The other thing that made my work easy was the fact that the religion was based on harmony, so all I had to do was destroy harmony, and the religion disappeared.

    Simply put, I destroyed the enabler who let the religion operate without an advantage in the environment observed, and the religion fell apart.

    In this case the enabler was the plant manager who commanded the high ground, but, because I knew the process he had command over better than anyone in the “religion”, I was able to take control of the low ground.

    The whole problem came to head when I broke my knee getting my motorcycle ready for a race. I had no medical insurance nor savings to work from, so I basically had to quit my job for a few months while I healed up. My doctor told my that if I made one slip, like missing the last step of one of those ladders I had to climb, and he wouldn’t be able to put my knee back together again, hummpy.

    When I got back to work the processing plant (it took diatomaceous earth and made cat litter out of it) was over-run by the Greens.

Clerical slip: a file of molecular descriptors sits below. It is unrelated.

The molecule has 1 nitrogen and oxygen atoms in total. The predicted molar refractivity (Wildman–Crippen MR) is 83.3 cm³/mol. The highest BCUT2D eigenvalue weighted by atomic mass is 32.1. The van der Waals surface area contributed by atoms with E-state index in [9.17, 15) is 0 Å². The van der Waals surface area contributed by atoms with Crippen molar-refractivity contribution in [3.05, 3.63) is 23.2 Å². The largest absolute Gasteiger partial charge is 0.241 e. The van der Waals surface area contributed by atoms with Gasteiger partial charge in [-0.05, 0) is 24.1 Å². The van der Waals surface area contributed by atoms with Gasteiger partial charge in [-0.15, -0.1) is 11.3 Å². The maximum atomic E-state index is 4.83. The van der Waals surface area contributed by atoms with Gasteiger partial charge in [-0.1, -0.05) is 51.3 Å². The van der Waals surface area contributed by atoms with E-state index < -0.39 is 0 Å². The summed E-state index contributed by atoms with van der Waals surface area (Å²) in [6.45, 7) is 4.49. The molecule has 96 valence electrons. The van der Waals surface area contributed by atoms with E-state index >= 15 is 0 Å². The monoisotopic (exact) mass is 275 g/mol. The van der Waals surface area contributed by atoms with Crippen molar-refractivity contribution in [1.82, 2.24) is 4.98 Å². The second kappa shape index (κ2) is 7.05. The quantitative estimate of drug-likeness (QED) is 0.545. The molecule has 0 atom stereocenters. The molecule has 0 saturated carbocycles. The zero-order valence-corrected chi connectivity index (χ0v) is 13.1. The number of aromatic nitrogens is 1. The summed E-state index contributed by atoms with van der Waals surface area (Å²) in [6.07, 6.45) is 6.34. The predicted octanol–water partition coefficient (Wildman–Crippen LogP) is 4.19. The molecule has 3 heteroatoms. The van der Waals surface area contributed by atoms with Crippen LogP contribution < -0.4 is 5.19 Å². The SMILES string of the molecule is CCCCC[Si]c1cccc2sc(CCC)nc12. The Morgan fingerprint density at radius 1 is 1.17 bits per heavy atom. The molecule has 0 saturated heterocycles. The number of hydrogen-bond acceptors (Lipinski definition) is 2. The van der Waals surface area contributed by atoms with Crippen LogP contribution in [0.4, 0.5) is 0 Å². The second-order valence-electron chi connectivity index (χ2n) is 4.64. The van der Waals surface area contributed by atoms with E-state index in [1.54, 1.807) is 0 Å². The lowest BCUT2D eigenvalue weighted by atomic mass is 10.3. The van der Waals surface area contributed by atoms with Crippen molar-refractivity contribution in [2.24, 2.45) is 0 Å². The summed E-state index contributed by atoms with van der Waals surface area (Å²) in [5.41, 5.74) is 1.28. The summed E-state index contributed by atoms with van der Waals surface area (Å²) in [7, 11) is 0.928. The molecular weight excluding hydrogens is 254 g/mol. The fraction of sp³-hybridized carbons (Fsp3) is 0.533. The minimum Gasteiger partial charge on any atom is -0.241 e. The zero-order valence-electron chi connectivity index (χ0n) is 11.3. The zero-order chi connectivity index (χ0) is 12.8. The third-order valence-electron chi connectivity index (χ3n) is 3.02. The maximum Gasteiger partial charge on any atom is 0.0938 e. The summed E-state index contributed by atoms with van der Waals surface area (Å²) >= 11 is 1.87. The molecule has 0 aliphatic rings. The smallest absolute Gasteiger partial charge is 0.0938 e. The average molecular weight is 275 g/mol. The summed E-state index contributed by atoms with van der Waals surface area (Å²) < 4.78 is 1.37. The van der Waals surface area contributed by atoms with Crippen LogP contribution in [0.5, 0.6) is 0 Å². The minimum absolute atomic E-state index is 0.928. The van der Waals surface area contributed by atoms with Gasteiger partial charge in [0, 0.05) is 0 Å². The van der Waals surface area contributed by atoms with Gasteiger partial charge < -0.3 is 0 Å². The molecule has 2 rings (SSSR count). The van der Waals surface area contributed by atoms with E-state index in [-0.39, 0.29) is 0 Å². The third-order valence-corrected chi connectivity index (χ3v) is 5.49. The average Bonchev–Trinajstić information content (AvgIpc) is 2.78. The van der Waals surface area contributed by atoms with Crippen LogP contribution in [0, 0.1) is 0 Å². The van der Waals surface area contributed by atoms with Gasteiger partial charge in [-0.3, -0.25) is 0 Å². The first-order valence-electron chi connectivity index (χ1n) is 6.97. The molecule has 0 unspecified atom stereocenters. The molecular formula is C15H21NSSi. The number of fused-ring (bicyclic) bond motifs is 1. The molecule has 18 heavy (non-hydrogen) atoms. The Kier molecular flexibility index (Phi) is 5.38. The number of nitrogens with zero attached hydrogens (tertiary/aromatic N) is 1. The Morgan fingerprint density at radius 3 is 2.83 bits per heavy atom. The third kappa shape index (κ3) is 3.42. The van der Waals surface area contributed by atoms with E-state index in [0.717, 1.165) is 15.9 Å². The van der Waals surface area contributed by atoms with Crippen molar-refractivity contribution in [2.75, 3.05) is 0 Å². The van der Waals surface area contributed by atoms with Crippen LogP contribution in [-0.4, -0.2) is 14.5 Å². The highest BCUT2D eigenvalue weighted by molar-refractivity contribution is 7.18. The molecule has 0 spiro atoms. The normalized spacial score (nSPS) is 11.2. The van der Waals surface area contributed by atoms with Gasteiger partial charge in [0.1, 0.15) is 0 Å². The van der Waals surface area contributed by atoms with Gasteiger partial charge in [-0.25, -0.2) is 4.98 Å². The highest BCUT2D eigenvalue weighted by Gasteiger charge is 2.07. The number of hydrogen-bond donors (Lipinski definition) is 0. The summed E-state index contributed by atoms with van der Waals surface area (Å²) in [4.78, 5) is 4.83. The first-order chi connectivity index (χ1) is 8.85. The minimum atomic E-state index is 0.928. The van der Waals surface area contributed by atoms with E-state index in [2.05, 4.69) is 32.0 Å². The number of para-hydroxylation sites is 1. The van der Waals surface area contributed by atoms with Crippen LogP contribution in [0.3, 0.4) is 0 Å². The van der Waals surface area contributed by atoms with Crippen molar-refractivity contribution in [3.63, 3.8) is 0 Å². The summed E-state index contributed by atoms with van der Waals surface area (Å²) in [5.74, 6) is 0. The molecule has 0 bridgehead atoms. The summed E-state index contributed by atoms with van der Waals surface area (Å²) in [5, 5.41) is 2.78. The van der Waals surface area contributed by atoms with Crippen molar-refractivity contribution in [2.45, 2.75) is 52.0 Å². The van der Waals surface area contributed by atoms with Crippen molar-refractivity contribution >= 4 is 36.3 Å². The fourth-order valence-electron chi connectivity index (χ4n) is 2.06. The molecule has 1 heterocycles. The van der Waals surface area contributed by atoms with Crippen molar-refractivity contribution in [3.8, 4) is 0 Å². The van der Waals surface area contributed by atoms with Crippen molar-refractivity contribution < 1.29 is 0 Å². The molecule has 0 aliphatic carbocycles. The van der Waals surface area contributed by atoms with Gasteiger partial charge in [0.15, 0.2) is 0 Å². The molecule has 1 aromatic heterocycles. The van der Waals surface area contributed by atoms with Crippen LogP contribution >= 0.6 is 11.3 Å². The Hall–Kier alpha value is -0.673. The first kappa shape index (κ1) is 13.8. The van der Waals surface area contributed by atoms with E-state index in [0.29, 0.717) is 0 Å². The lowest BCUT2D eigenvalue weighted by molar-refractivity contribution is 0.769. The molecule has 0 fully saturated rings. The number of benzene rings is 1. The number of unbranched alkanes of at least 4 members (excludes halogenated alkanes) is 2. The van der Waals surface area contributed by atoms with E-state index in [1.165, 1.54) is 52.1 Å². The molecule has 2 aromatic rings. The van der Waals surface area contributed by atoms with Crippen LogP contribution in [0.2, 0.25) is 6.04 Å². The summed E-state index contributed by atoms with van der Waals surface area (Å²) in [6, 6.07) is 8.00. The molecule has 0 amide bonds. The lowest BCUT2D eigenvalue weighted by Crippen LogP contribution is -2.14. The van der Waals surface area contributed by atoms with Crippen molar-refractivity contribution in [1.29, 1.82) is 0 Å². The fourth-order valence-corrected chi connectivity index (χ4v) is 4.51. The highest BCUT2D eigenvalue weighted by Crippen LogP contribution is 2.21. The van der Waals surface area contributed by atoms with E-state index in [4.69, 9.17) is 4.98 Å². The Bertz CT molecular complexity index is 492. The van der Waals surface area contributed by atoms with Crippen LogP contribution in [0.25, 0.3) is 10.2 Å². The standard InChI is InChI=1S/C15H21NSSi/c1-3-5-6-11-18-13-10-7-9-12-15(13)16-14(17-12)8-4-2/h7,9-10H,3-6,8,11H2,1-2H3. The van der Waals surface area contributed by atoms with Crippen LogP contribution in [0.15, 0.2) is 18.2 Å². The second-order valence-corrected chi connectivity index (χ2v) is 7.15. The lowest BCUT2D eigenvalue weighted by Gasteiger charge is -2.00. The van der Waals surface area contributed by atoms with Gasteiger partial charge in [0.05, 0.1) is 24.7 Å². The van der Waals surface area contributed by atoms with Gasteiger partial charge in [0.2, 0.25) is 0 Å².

They were a family that moved into the sparsely populated area of Christmas Valley, Oregon, shortly before I had my accident. I had minor dealings with them before and kept my distance from them, because I didn’t understand them.

    Once back at work I understood them completely. There was enough of them that someone of the bunch knew at least something about everything. So as long as they maintained harmony in the environment they operated in, the job got done. The men were put to maintaining the plant while the women worked in production.

    The problem, and why I had to destroy the religion, the most productive people at the processing plant were not members of the religion, and they had lost control of their environment.

    While the business had great harmony among employees, the conditions at the processing plant were slowly deteriorating. So slowly that those in harmony with each other could not see nor wanted to listen.

    This called for action, and, as I was basically an outsider, it was I who took action. Unless I was looking to marry one of the sisters (they were a little too “organic” for me), I was pretty sure I would soon be out of a job 🙂

    They were all gone within a month.

  2. As for Orientation shaping Observation, I am sure it does give what you are Observing a implicit shape, but it is that which is being Observe that, in the non-virtual world, shapes Orientation, not the other way around.